Another way of stating it would be, network marketing company cuts out the costs of dealing with the "middleman." Not only does network marketing bring increased profits to the company and the representative selling the product because of it's direct to market approach, but you are able to leverage time in ways you wouldn't in a traditional business model. How is this possible?

Because a large part of your success depends on sponsoring other people to be part of your business. And if you teach and train your "business builders" effectively you are able to share in a portion of their efforts.

For example, if you sponsored 10 individuals within your team, and those 10 individuals put in 10 hours of work a week, you would essentially be leveraging 100 hours worth or work every week. This presents an extremely attractive proposition to Moms who don't want to invest an inordinate amount of time in their businesses outside of raising their children.

In addition, a good network marketing company should be structured in such a way that you can make an unlimited amount of income without working a full 40 hour a week. I have met hundreds of successful woman within the industry who work no more than 20 hours a week.

If your sold on the benefits of starting a network marketing business, I encourage you to start a business within the exploding gourmet food industry with Wildtree...

Friday, February 4, 2011

Residual vs Flat Commission

When I first started my search for Work at Home I had NO CLUE what residual income was or what residual commission meant. Had I known then what I know now, things would have been so very different!

Generally most home business companies fall in to one of two commission categories, some have aspects of both, but most are one or the other. Those two types of commission are very simply a flat commission, where you earn a percentage of each sale, one time, and a residual commission, where you earn a commission over and over.

But how does it really work? It's fairly simple, yet seems to present itself as more complicated than it is. So, I will break it down for you here.

Flat Commission ~
A flat commission pays you a percentage of each sale made. So, if you work with a company that offers a 30% flat commission you will earn $30 out of every $100 in sales you bring in. However, you will have to continue to make the same number of sales PLUS additional sales each month in order to see your income climb. With a flat commission you will start every month (or sales period) off with an income of $0 and build your income on a basis of sales made during that month (or period.)

Example 1: During your first month with Company A you find 30 people interested in your new business and product. This earns you $300 in sales. If you are earning a commission of 30%, that would bring your commissions to a total of $90. However, in month two, you only find 25 people interested, which equals only $250 in sales and just $75 in commissions. Because you made less sales in month two you earn less income.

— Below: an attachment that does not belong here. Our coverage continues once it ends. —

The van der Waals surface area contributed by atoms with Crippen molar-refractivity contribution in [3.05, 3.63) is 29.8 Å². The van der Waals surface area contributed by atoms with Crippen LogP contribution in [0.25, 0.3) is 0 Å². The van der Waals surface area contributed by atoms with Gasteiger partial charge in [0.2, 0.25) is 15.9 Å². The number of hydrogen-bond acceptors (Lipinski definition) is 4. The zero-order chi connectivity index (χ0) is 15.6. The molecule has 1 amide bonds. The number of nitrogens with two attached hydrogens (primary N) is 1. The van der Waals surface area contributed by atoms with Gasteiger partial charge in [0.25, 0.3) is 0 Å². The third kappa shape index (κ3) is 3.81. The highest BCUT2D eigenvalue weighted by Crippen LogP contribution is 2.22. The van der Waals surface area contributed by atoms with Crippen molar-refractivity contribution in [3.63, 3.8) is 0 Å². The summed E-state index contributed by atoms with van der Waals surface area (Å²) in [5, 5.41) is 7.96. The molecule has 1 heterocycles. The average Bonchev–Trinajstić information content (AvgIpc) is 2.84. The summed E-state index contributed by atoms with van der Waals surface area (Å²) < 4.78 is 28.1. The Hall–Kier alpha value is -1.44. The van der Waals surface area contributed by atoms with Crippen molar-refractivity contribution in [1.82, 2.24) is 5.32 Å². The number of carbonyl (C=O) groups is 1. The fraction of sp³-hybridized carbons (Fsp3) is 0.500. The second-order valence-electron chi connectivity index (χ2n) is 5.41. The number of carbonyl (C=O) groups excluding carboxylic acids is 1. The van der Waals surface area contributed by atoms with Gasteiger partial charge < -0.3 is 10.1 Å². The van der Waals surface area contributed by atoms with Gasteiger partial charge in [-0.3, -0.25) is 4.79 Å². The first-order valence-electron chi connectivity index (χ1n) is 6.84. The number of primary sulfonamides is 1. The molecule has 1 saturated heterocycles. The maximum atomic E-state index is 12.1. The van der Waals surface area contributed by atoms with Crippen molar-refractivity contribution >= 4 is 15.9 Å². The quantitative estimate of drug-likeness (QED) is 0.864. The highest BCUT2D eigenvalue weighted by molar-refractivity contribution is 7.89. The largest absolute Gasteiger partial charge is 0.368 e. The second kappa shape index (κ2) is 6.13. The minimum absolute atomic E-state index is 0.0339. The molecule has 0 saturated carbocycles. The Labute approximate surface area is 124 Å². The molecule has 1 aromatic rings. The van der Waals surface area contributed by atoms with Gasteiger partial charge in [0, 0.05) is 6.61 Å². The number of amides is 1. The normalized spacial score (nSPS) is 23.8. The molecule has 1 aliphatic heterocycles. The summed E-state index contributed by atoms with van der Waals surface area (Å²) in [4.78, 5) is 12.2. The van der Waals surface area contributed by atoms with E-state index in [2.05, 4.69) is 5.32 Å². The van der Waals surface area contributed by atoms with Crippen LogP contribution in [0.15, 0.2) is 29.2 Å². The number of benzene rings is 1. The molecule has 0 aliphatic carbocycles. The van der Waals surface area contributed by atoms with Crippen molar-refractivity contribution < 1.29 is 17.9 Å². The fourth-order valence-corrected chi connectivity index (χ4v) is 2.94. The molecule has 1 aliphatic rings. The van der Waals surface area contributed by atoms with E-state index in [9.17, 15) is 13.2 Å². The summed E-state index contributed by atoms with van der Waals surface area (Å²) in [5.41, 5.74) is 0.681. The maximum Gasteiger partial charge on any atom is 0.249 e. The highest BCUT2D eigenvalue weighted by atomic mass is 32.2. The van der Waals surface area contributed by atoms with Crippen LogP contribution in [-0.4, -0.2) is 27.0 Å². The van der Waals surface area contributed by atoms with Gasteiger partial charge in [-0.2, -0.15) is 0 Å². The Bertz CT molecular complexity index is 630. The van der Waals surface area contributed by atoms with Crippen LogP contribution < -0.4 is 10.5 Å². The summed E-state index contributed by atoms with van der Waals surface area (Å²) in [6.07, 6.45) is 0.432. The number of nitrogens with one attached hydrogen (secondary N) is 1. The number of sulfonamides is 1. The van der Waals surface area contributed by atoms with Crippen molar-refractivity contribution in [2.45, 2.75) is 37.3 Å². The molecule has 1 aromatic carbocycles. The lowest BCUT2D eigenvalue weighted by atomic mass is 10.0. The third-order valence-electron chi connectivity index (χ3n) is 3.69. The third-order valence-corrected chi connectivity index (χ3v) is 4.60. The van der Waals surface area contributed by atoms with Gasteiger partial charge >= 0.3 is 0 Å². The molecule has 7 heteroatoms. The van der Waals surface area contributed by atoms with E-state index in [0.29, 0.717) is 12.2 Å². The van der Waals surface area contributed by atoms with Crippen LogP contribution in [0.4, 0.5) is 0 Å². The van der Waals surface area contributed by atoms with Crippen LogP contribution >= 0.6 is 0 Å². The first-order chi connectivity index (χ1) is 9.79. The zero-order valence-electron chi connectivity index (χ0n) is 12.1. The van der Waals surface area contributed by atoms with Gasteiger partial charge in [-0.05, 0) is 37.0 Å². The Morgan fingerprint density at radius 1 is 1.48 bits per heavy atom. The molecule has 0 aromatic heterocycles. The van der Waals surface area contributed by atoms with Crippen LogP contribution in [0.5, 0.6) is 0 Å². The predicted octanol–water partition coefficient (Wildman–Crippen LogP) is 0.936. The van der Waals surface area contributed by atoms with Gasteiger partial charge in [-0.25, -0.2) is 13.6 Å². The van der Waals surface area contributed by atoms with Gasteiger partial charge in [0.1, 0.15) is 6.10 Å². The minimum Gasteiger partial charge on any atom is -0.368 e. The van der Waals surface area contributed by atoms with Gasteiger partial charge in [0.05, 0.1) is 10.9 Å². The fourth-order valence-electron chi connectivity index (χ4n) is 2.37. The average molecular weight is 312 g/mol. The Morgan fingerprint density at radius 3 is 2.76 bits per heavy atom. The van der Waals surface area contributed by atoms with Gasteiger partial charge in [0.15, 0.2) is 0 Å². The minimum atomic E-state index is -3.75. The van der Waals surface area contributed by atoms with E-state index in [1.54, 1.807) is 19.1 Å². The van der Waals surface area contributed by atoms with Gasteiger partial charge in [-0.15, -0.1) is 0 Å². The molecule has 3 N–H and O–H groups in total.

Residual Commission ~
In a nut shell residual commission is a payment structure that provides you a longer term income per sale. Usually this type of income is only available through companies that sell some type of membership or autoship plan where the customer has a monthly fee. The reason for this is simple, when you sell a "plan" of this type the customer promises to pay a monthly fee, your commission comes out of that payment. So, even though you are only making the "sale" one time, you are going to be paid month after month. The major benefit to this type of commission payment is that it's longer term than flat commission and allows you to build a larger income quickly!

Example 2: During your first month with Company B, you find 30 people interested in your business and make $300 in membership sales. With a commission of 30% you earn $90. However, when month two comes you find another 25 people interested and make $250 in sales, which equals $75 in commissions, in addition to the $90 in commissions from the previous month for a total of $165 in income for month two. You made less sales and earned more in month two because of the business you brought in during the previous month.

Recruiting Income ~
The second way that many companies allow you to earn income is through the recruitment process. This usually allows you to earn an income from bringing others in to the business. However, the two types of commission come in to play here as well. If you are with a company that pays a flat commission based on the sales your recruits make you will receive commissions only if and when they create business. If you, however earn a residual commission on recruits simply for having them on the team, you will earn regardless of their business success. SOME, companies combine the two and provide their recruiters with a residual commission simply for team building plus pay them additional commission based on the sales of those recruits, but most do not.

Prior to getting involved with ANY company it's best to completely investigate their commission plan. Many companies will start you out with a higher commission rate and then drop it after a few weeks of months. Others will have sales quotas or requirements in one way or another to earn higher levels of commission. Make sure you ask questions about commission of your enroller prior to enrolling! When it comes to your income you don't want surprises!